Beyond the ‘missing women inquiry’: Empowering sex workers as social justice advocates

Funding body

Pierre Elliott Trudeau Foundation Fellowship/CIHR Planning and Dissemination Grant


There is an urgent need in Canada to mobilize people in sex work who are dealing with social divisions and are facing difficulties sustaining a collective voice in their communities and nationally. This project has been engaging sex workers of different social demographic backgrounds, substance use histories and work experiences in a peer-to-peer community empowerment program in seven cities across Canada and to learn from one another how sex work stigma and current Criminal Code law impacts their work and access to  crucial resources. The project has been creating a space for dialogue to explore how participants may further their shared goals, including the ability to work in safety and access non-judgmental health, harm reduction services and social supports. 

This project also contributes to the ongoing National Inquiry into Missing and Murdered Indigenous Women and Girls in Canada by providing insider knowledge from Indigenous sex workers who face intersecting stigmas related to their race, gender and substance use experiences, and whose voices are routinely silenced.

Progress to date

The partnership between the PI and the seven sex worker organizations has been established through virtual and in person meetings, and the following activities are ongoing or have been completed:

  • The mobilization training program has been developed, and interviews about the interactive process with the executive directors or designate of each organization have been conducted.  
  • A project update was presented at a Pierre Elliott Trudeau Foundation Community Retreat in 2000.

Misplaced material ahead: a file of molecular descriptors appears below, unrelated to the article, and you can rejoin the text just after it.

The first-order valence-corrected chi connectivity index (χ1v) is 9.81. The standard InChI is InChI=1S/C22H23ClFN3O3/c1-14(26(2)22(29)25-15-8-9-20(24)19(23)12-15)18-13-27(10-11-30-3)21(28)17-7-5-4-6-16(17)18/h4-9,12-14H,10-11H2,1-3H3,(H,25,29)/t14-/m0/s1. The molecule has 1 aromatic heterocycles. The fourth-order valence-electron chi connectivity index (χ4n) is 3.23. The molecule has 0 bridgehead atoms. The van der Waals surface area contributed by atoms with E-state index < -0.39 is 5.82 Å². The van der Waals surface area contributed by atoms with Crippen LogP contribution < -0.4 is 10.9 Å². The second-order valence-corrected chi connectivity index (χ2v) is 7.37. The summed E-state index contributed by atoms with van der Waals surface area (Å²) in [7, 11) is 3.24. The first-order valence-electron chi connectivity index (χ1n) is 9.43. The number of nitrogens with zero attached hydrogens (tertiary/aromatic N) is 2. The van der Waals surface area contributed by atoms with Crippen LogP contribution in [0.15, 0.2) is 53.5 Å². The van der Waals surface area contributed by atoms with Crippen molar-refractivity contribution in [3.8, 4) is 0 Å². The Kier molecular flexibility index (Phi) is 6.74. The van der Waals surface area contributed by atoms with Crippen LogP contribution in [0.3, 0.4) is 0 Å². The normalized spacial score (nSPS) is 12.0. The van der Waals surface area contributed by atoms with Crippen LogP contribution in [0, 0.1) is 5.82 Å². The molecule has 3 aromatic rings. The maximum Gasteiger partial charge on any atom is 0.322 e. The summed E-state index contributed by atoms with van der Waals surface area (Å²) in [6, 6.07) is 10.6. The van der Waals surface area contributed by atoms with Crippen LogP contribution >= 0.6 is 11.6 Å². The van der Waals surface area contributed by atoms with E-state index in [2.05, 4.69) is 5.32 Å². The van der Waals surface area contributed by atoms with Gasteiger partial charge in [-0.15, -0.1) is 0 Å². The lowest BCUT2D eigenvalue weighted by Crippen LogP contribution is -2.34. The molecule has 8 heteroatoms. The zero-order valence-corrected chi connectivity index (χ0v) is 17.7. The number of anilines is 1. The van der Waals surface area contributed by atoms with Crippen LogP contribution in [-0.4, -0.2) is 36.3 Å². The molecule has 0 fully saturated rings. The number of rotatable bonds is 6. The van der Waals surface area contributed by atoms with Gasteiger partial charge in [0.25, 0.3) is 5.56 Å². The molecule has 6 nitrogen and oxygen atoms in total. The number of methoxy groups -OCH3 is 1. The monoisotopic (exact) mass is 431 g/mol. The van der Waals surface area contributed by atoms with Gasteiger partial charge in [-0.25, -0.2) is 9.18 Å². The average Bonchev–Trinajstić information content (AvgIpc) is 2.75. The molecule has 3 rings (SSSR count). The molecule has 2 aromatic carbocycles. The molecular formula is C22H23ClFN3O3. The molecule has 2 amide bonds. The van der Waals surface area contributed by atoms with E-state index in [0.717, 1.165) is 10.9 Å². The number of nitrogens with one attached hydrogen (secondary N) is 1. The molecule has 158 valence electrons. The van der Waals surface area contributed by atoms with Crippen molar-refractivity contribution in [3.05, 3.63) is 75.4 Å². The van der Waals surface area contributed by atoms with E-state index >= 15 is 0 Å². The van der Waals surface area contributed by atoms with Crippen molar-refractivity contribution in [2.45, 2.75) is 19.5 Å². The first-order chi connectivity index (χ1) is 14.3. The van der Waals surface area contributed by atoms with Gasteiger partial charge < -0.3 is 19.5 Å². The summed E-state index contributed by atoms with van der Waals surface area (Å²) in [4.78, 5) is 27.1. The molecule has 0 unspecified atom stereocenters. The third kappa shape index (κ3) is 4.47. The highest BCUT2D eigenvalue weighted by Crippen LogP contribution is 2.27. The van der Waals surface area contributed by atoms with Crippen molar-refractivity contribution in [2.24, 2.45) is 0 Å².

• Additional community partners, local not-for-profit sex worker organizations, have been recruited who prioritize the needs and concerns of more marginalized sex workers, including those from Indigenous and migrant backgrounds and those who use drugs.
  • The Sex Workers’ Activist School Facilitation Guide (SWASFG) has been co-created by the team and research funds have been redirected to the participating community partners to focus participants’ time on curriculum development.
  • We have conducted two sets of formal interviews with community partner members, focused on:
    1. An evaluation of the integrated knowledge translation research process we have been engaged in during the first two years of operation;
    2. The ongoing efforts of community partners during the COVID-19 pandemic to carry out what they see as their dual role – filling service gaps, responding to the needs of sex workers in their communities, and advocating for their broader occupational and social rights.

Working with one doctoral student and one post-doctoral fellow, Dr. Benoit’s team has to date published six peer-reviewed articles The research findings have been presented at the Society for the Scientific Study of Sexuality (SSSS) conference (November 2021) and the IUHPE World Conference on Health Promotion (May 2022).

The mobilization training programs, despite being postponed due to the COVID 19 pandemic restrictions, have been held in four of the seven communities to date.

The team’s final activity was the face-to-face national symposium, held in Victoria in March 2023 - Apprising the evidence: A national symposium on understanding the diversity of people in sex work.  This was funded by a CIHR Planning and Dissemination Grant.